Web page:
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Volume 6 | Issue 11 | November 2012 |


Original Forum

How Did We Arrive Here?
-- Ali Riaz

A Known Compromise, A Known Darkness
'Ramu-nisation' of Bangladesh
-- Kaberi Gayen

Who is Malala?`
-- Tawheed Rahim
Intolerance -- Wearing Religion on Our Sleeves
-- Ziauddin Choudhury
Proud to Kill
-- Zoia Tariq

Photo Feature

A Riot of Life

Nobel Lore and Laureates
-- Megasthenes

Understanding the Causes and Consequences of
Non-cooperation in Politics

-- Nadeem Hussain

My mobile weighs a ton 100 spoons but I need a knife

-- Naeem Mohaiemen


Forum Home

A Riot of Life

A Photo Feature by Claudio Cambon

Bangladesh is a country of exceedingly rich cultural traditions and immense diversity, and its festivals testify to this considerable wealth. They bear witness to the long histories of the many ethnic, religious and linguistic communities who make up present day Bangladesh, and to the ways in which these various groups have influenced each other and borrowed from one another for centuries, if not millennia. Their largely harmonious co-presence and occasional convergence are evidence of the beautiful and intricately woven cultural fabric which is Bangladeshi identity. Single jute fibres may break with a tug, but if spun into twine, they become harder to tear, and when braided together into rope, they are almost unbreakable.

Throughout the academic year 2011-2012, I documented festivals across the country in an attempt to valorise not only what is often celebrated, but also what is sometimes overlooked, if not at risk of disappearing. I undertook this project as part of a group effort that has involved both my students at the Asian University for Women and many other photographers from across Bangladesh also interested in this subject matter. Diversity in representation matters to me as much as the diversity we as a loosely knit network of individuals seek to show.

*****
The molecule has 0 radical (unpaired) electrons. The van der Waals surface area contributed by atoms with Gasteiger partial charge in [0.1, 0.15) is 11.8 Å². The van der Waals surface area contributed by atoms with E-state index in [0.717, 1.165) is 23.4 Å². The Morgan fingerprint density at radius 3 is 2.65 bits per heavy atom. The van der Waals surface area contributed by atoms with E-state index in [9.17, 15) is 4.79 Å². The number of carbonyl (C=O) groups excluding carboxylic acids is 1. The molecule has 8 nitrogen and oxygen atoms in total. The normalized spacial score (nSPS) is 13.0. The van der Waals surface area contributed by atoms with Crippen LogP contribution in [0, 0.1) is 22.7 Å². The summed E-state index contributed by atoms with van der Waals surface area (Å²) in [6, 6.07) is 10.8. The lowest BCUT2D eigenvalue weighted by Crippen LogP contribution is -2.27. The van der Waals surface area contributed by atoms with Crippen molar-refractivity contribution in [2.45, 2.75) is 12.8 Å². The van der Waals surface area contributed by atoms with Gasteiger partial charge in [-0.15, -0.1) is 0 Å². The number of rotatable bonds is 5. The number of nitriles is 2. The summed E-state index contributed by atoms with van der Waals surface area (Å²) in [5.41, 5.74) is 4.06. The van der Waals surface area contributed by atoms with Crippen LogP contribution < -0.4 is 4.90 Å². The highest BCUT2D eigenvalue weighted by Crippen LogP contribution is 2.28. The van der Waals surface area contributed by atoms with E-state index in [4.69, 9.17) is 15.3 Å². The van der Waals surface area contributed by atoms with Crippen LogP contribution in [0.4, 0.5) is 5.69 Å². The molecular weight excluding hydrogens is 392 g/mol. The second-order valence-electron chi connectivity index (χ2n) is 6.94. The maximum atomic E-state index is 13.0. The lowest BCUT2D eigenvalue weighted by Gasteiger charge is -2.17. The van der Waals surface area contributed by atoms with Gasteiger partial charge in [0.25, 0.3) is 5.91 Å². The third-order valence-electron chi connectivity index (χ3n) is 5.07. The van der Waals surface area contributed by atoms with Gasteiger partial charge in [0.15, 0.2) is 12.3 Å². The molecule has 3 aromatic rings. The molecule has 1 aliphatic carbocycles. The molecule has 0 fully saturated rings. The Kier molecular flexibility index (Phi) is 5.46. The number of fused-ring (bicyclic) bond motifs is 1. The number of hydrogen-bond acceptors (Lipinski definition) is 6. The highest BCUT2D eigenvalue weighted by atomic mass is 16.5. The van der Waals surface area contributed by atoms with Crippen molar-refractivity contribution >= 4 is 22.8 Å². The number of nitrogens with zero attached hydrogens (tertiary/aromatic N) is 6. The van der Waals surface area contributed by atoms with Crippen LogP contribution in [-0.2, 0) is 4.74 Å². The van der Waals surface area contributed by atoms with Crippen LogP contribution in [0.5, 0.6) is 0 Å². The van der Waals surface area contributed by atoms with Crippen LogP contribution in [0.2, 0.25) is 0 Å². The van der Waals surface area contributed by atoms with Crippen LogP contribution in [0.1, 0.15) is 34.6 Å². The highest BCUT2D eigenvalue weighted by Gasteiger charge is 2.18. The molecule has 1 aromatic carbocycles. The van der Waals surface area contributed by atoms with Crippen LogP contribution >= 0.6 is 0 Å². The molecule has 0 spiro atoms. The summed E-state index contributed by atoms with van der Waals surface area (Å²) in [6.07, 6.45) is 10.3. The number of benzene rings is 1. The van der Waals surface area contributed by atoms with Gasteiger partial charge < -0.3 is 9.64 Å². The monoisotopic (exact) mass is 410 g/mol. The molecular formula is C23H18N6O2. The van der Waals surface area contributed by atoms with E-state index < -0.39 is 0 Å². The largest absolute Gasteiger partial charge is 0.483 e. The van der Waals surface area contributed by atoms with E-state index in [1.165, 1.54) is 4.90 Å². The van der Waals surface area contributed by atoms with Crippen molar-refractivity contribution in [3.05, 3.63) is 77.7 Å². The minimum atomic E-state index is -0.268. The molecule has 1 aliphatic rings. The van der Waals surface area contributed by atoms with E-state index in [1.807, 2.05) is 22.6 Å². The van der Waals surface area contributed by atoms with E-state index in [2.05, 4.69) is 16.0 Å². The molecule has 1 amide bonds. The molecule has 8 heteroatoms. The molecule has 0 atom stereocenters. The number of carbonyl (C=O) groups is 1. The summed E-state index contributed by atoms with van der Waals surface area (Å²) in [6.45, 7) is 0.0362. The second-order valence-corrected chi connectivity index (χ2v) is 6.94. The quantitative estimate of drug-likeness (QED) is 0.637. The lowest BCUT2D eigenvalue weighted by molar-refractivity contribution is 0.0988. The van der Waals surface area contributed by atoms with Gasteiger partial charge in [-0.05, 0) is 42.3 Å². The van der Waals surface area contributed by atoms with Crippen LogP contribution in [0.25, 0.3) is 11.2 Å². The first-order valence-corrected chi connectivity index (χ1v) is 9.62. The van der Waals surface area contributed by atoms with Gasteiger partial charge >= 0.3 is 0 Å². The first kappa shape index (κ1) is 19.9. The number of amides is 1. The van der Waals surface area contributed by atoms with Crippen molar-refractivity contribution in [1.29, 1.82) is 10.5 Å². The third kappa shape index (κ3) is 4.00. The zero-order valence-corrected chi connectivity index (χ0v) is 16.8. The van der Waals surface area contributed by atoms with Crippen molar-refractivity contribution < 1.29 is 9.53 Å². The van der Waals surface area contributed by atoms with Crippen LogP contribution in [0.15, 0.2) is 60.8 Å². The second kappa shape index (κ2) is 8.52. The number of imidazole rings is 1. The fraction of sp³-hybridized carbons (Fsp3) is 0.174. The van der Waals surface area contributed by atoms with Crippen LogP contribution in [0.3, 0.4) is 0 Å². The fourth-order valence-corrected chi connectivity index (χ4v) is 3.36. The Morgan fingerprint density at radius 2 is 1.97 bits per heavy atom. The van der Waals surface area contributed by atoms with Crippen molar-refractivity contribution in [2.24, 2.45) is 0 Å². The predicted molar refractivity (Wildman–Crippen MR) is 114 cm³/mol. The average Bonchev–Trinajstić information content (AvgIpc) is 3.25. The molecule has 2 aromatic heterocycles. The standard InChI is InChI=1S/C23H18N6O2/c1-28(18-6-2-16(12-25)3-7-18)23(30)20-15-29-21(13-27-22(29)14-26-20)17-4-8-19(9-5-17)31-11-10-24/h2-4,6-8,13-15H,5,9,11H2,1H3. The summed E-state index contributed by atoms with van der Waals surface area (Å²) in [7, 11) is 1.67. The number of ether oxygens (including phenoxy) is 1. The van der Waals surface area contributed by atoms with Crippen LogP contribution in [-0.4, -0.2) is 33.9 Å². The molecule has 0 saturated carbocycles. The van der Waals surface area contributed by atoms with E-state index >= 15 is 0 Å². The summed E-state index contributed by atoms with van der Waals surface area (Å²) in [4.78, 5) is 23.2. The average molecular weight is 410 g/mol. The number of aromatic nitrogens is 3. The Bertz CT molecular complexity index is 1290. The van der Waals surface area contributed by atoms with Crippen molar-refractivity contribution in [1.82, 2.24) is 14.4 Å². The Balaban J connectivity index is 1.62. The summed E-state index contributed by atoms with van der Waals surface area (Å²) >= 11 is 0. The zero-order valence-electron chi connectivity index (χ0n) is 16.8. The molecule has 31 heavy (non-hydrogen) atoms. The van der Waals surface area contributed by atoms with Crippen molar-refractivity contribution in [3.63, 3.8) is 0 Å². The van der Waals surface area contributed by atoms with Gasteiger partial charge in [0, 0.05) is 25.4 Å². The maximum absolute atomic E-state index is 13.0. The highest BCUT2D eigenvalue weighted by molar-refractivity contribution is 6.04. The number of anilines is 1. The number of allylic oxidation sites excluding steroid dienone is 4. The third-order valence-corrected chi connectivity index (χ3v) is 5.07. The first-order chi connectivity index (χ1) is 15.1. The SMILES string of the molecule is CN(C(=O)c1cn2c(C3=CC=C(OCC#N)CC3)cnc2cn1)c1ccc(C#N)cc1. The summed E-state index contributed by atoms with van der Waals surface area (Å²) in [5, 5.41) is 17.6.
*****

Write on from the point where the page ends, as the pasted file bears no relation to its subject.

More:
I attempted to consider both old and new, mainstream and eccentric, central and local in the belief that each element is equally significant to understanding Bangladesh. I aspired not so much to a factual or objective totality, in and of itself impossible, but to a different sense of accuracy, a spirit of truthfulness in beauty.

I have also done so in order to consider a more fundamental notion. Festivals exalt the everyday substance of our lives. They are extraordinary expressions of the ordinary, of an ever present sacred. At such moments we commemorate what we have always known, perhaps in ways that no longer make logical sense, but which nevertheless hold their resonance for us. In fact, it may matter less whether we are able to explain such rituals than to recall their purpose. Festivals tie us to who we have always been and who we are becoming; they are a present wherein we remember our past and dream our future -- in relation to one another, the natural world that surrounds us, the universe, ourselves. Through the historic to the mythic, we thus arrive at the elemental.

The dhul drum sounds, a mystic claps, devotees chant; we celebrate to feel the pulse of our own ancient heart, to know at once how old and young we are, to feel life itself coursing through and around us all, powerfully, joyfully, beautifully, riotously.

Claudio Cambon has been a documentary photographer for over 20 years, photographing life around the world, including Europe, Mexico and the American West. In the academic year 2011-2012, he began a long-term project about religious festivals in Bangladesh under the auspices of a Fulbright fellowship.

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